Information Technology infrastructure

in order to build and have a smart city, we need to think about what kind of IT infrastructure is needed by the locals here. I would like to see some county inspired internet hotspots in particular areas in the city, to spur the innovative potential of the digital population that forms the greater number of the residents here. IT also holds the key for timely, effective and easier services delivery. Health cases are able to be communicated faster using simple apps in handheld gadgets – read smart-phones.

City’s/County’s information being made easily available through the world-wide-web, and the local residents being able to track progress of key issues that are affecting them anywhere, anytime. Kisumu needs a digital revolution! Thankfully, a community is coming up with an initiative dubbed the LakeHub, which will try to address the technological gaps apparent in this town. They intend to house tech innovators who will come up with simple IT apps that will address gaps in service delivery from transport, health, agriculture, education, gaming among others.

For this to be successful, the support of the county government would be invaluable as well as residents/industry players who have various ideas or seek solutions to business problems they face. The world has gone so digital that information is important to be circulated widely, cheaply and available. This page is currently aggregating local information and opportunities for the residents’ benefit and consumption needs. It also provides advertisement space for homegrown enterprises to show what they got.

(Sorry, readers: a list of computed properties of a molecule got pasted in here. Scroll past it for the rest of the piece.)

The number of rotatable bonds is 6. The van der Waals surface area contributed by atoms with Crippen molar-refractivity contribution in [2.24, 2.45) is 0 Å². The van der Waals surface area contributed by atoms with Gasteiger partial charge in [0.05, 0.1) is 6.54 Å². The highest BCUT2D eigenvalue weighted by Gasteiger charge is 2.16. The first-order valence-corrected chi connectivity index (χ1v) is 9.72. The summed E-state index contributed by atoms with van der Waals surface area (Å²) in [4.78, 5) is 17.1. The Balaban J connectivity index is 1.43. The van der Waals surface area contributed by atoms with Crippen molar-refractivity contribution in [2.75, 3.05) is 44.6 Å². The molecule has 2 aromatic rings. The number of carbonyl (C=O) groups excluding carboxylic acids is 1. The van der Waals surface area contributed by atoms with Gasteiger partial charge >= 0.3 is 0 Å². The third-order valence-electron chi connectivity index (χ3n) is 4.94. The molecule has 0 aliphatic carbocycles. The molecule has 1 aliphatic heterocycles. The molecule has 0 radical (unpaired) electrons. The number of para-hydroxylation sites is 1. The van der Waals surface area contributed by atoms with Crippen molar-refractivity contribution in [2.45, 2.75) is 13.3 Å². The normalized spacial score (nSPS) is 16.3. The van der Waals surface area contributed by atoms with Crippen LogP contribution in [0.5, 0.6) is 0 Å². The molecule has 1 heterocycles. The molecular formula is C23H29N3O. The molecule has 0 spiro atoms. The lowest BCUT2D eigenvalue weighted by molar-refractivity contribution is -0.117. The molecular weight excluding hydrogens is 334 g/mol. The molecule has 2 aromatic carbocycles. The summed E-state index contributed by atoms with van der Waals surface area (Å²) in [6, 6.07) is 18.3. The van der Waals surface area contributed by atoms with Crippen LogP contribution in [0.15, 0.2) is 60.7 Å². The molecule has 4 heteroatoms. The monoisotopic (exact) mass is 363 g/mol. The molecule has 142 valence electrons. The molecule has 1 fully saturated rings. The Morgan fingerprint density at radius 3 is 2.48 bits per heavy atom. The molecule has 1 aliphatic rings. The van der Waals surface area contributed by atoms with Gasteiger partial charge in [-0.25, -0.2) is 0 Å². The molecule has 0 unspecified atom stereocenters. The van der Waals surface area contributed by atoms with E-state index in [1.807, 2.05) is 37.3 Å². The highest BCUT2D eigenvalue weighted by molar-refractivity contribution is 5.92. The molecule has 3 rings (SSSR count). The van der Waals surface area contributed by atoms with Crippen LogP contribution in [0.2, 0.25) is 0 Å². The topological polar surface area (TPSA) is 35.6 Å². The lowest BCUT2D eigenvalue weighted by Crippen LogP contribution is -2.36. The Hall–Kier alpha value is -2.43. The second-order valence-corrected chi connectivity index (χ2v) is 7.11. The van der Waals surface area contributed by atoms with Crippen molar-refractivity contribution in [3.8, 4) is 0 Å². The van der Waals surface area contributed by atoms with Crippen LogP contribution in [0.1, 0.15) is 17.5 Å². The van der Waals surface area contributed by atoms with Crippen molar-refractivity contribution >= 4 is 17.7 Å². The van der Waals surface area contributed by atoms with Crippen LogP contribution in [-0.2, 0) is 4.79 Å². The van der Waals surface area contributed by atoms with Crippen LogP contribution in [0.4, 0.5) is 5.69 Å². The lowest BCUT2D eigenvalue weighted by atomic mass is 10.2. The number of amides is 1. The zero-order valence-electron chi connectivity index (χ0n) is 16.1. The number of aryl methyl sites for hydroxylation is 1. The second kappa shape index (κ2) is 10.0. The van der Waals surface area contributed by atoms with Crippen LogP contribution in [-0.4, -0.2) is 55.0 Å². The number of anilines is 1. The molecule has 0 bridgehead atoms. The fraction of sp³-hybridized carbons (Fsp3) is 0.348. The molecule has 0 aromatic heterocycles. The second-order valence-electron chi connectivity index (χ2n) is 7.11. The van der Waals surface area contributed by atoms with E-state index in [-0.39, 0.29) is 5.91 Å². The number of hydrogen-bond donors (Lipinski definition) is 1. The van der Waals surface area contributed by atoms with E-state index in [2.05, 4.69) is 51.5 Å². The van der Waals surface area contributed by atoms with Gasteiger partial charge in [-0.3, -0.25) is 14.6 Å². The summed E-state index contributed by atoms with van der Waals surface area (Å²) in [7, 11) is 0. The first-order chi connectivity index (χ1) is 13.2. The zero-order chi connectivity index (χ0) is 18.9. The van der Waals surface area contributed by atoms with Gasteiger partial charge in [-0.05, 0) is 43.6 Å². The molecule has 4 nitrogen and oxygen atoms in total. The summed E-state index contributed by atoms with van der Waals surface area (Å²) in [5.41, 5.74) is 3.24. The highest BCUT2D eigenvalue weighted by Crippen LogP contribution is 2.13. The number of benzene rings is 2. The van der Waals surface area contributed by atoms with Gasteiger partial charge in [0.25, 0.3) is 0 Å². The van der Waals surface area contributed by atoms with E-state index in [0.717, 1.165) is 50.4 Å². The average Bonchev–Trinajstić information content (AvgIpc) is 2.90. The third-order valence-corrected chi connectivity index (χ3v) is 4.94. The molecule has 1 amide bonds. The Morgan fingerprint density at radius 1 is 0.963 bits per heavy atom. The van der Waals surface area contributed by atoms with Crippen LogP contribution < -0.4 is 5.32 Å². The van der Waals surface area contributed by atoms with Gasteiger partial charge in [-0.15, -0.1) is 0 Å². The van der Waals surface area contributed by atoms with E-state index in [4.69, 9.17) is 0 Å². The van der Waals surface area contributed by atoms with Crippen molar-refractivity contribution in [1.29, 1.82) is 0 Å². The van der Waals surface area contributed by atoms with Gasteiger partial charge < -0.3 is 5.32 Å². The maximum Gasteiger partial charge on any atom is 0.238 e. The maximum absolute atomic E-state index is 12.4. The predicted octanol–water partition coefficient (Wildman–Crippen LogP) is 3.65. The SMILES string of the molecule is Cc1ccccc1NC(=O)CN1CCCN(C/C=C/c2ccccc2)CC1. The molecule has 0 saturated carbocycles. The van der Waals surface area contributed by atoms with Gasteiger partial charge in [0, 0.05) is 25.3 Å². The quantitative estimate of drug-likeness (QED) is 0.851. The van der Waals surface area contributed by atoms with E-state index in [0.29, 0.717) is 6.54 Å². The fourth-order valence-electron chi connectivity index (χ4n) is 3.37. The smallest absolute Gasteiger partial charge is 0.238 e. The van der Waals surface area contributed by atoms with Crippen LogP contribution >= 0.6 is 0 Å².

Tourism and Transport

Tourism is big business here, with many unfounded destinations and sporting potential of the lake not yet exploited. Am foreseeing parties being done in the lake as people take tours in the vast waters, conference tourism opportunities with the city hosting some of the major international NGOs which carries out conferences locally and are in need of facilities. This calls for the establishment of more modern hotel facilities that will meet the rising demand of bed space. Currently, the supply is not met yet the need/demand is at its peak. Also, this calls for the establishment of an effective tours groups/travelling companies.